Treatment of insulin hypoglycemia: (1) Oral glucose. Try oral glucose first. If severe, and/or no recovery, then – (2) 50% glucose – 20-50 ml INTRAVENOUS. if no recovery, then – (3) Glucagon Injection 0.5-1 mg Intravenous – or – 1 mg subcutanous – or -Intramuscular. (4) Intravenous Corticosteroid – Dexamethasone. (5) Injection epinephrine 0.2 mg subcutaneous

2. Allergic reactions: They are less likely to newer human insulins as they are less antigenic.

3. Local injection site reactions

4. Weight gain and edema

5. Lipoatrophy or lipodystrophy of subcutaneous fat: This also is less likely with human insulins because they are more pure. The problem of lipodystrophy was severe with older / animal insulins.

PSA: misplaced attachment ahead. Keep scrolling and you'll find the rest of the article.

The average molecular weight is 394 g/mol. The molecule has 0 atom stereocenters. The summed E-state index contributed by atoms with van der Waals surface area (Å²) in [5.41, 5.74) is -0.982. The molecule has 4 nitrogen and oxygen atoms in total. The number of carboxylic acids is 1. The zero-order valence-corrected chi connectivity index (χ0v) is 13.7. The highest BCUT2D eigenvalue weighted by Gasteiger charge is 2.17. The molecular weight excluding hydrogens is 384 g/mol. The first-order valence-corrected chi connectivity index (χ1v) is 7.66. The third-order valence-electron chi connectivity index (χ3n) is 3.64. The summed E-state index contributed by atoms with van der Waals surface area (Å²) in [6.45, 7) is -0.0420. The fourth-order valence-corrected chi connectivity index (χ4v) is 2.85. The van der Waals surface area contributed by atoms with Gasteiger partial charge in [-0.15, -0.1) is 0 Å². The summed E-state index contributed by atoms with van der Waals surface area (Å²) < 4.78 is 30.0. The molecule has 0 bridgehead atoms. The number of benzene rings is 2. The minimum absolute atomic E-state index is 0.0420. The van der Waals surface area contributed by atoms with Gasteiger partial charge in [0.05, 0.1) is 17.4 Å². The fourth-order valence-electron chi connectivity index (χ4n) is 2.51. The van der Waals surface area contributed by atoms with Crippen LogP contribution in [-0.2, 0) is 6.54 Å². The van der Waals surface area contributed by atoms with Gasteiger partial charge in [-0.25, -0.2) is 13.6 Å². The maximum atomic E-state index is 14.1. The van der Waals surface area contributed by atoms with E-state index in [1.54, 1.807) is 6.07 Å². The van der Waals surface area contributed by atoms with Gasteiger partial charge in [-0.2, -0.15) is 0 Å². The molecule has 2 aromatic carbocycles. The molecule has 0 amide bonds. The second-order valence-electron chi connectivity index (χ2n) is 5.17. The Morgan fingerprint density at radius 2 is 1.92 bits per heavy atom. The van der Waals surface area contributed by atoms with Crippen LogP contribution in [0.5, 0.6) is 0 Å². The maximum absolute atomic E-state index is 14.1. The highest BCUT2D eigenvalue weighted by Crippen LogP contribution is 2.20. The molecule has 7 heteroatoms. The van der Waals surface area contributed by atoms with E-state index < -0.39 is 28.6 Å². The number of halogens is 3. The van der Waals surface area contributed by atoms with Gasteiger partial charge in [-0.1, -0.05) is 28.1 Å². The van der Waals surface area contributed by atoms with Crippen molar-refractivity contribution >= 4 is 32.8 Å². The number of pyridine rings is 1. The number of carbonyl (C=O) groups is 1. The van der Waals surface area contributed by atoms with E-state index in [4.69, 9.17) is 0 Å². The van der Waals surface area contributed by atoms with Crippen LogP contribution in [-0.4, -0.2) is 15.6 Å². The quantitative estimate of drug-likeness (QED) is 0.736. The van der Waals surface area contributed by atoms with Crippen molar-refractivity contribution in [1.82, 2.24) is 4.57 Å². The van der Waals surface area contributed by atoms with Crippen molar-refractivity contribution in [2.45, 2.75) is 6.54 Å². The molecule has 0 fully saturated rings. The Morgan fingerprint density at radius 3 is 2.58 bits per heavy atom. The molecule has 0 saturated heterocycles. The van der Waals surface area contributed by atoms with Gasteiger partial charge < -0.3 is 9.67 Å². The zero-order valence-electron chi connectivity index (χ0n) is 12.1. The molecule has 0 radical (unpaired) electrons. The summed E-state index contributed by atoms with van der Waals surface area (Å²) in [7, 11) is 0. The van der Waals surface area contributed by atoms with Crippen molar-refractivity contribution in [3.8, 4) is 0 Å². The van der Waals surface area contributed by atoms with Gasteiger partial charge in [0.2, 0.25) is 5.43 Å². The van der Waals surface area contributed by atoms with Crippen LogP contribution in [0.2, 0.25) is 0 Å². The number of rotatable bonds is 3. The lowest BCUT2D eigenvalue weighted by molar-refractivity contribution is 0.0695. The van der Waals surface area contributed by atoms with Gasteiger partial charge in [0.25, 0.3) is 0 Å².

6. Insulin resistance: Increased requirement of insulin over longer periods of time – Requirement more than 200 units per day. Insulin resistance is less with human insulins.

7. Insulin presbyopia: Change in the lens curvature due to chronic insulin use

8. Neuropathy, morning headaches, disturbed sleep


Compare and contrast: Older Insulins and Newer Insulins

Older insulins were mostly obtained from animal source. They were less potent, less stable, less pure, and more antigenic. They did produce more allergic reactions, had more susceptibility to produce lipodystrophy, and more chances of resistance. Newer insulins are mostly human insulins obtained by recombinant DNA technique, and are superior to older/animal insulins in all the above aspects.


Classify insulin preparations with examples.

Insulin preparations are classified based on their duration of action. Initially, they were classified as SHORT/RAPID ACTING (Semi-Lente Insulin), INTERMEDIATE ACTING (Lente Insulin), AND LONG ACTING (Ultra-Lente Insulin). Now we have insulins which are very rapidly acting (Hence called ULTRA RAPID/ULTRA SHORT ACTING), and very long acting (Hence called ULTRA LONG ACTING).